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We are continuously seeking the next advancement that improves patients’ outcomes.
Final frontiers don’t exist for Montefiore’s Department of Neurological Surgery. Our curiosity won’t allow for them. We know every time we find an answer to “Why not?” we will be presented with a new round of “What-ifs?” Daunting for some but inspiring for us, we don’t stop at a published paper or peer recognition. Our initiative carries over into the examination room to drive diagnoses and treatment plans to get patients functioning again.
Our research team includes lab-based researchers (also known as basic scientists), clinical-based physician researchers and postdoctoral researchers, all working together to develop new neurological surgery treatments and protocols. This unique collaboration allows our research team to create and validate lab models in conjunction with clinical data to bring research from the lab to patients.
Research Focus Highlight: The Role of Basal Ganglia in Learning and Motivation
The Department of Neurological Surgery is committed to research. One key focus of our laboratories is studying the basal ganglia, a group of structures located in the center of the brain hemispheres (also known as the cerebral hemispheres), and their role in learning and motivation. We are conducting research to better understand this along with the transmission of signals that are involved in brain function. Our team utilizes multiple approaches to understand both the physiology and neuropharmacology (the study of drugs and their impact on the nervous system) of these circuits.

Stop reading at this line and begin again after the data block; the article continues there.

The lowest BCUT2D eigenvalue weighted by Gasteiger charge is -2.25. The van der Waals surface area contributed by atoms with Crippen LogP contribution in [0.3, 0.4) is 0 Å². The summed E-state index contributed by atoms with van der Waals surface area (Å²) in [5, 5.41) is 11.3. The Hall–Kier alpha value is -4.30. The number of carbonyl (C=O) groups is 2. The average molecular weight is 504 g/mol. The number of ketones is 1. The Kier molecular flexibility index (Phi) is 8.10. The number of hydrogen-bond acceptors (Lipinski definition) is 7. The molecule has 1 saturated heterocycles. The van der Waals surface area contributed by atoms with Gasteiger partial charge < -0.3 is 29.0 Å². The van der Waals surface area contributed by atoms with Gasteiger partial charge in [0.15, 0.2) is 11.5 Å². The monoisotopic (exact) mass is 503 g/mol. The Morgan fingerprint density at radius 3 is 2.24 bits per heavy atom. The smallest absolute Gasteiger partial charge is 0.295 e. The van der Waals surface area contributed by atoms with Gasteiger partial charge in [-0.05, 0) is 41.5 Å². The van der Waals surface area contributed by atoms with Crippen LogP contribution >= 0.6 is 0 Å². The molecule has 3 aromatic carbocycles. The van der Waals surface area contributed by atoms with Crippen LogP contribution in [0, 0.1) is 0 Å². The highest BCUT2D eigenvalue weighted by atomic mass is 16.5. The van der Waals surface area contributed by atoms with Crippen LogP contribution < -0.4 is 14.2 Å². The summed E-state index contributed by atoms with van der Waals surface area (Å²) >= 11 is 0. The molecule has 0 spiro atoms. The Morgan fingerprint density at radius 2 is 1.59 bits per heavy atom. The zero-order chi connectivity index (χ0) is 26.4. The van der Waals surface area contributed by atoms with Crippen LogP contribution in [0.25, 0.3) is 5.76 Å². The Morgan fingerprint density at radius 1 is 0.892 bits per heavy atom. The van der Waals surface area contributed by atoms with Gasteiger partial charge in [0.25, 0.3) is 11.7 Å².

The basal ganglia are a group of large nuclei (the controlling mechanisms of cells) located in the center of the brain. For decades, the role of this region and its impact on brain health was defined by disorders, such as Parkinson's or Huntington's disease, that are caused by a disruption to basal ganglia. Fortunately, recent advances enable us to directly study basal ganglia. Exciting new data suggest that this area of the brain plays a critical and previously underappreciated role in learning and motivation.
The input region of the basal ganglia, that receive signals to the basal ganglia is called the striatum. The striatum comprises three nuclei called the putamen, caudate and nucleus accumbens. These nuclei are extremely interesting because of their connections and strong dopamine input. Dopamine is a chemical released by nerve cells and is believed to play an important role in learning and motivation, as it provides a feedback signal during learning that rewards the brain by creatiing positive biological responses for an individual.
There are two streams of information processing in the striatum, dorsal and ventral, that perform complementary, but different, roles. Specifically, we hypothesize that the dorsal stream, which includes the caudate nucleus, is involved in associative learning, whereas the ventral stream, which includes the nucleus accumbens, is involved in providing motivation for the performance of learned behaviors.
We use microelectrode, single-neuron recordings to evaluate the activity of neurons performing associative learning and motivational tasks. The data are obtained in the laboratory and intraoperatively.
This is a unique approach because ideas from the laboratory can be tested quickly in clinical care and vice versa.
In addition to standard microelectrode techniques, we also employ the electrochemical technique of fixed-potential amperometry. This technique uses carbon-fiber electrodes to record dopamine fluctuations during learning.
Finally, to go beyond correlation and begin to understand the cause, we also employ microstimulation. For example, in one set of experiments, we discovered that intermittent electrical stimulation enhances learning beyond baseline rates. We are currently exploring the use of such intermittent stimulation to promote recovery in patients who have suffered from a stroke or traumatic brain injury.